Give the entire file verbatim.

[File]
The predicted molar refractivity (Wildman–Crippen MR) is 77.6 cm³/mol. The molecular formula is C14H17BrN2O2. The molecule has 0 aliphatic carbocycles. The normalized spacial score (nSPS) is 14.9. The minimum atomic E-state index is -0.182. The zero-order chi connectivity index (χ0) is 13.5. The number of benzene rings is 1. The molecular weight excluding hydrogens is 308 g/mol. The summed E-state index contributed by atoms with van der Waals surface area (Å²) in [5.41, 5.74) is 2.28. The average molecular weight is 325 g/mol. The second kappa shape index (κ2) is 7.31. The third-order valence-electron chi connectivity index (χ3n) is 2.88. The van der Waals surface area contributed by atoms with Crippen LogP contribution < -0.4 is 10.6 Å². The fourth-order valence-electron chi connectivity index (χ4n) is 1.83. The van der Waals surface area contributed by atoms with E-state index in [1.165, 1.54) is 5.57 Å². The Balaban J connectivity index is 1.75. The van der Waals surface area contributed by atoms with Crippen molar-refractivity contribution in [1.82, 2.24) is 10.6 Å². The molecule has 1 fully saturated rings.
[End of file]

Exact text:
The predicted molar refractivity (Wildman–Crippen MR) is 77.6 cm³/mol. The molecular formula is C14H17BrN2O2. The molecule has 0 aliphatic carbocycles. The normalized spacial score (nSPS) is 14.9. The minimum atomic E-state index is -0.182. The zero-order chi connectivity index (χ0) is 13.5. The number of benzene rings is 1. The molecular weight excluding hydrogens is 308 g/mol. The summed E-state index contributed by atoms with van der Waals surface area (Å²) in [5.41, 5.74) is 2.28. The average molecular weight is 325 g/mol. The second kappa shape index (κ2) is 7.31. The third-order valence-electron chi connectivity index (χ3n) is 2.88. The van der Waals surface area contributed by atoms with Crippen LogP contribution < -0.4 is 10.6 Å². The fourth-order valence-electron chi connectivity index (χ4n) is 1.83. The van der Waals surface area contributed by atoms with E-state index in [1.165, 1.54) is 5.57 Å². The Balaban J connectivity index is 1.75. The van der Waals surface area contributed by atoms with Crippen molar-refractivity contribution in [1.82, 2.24) is 10.6 Å². The molecule has 1 fully saturated rings.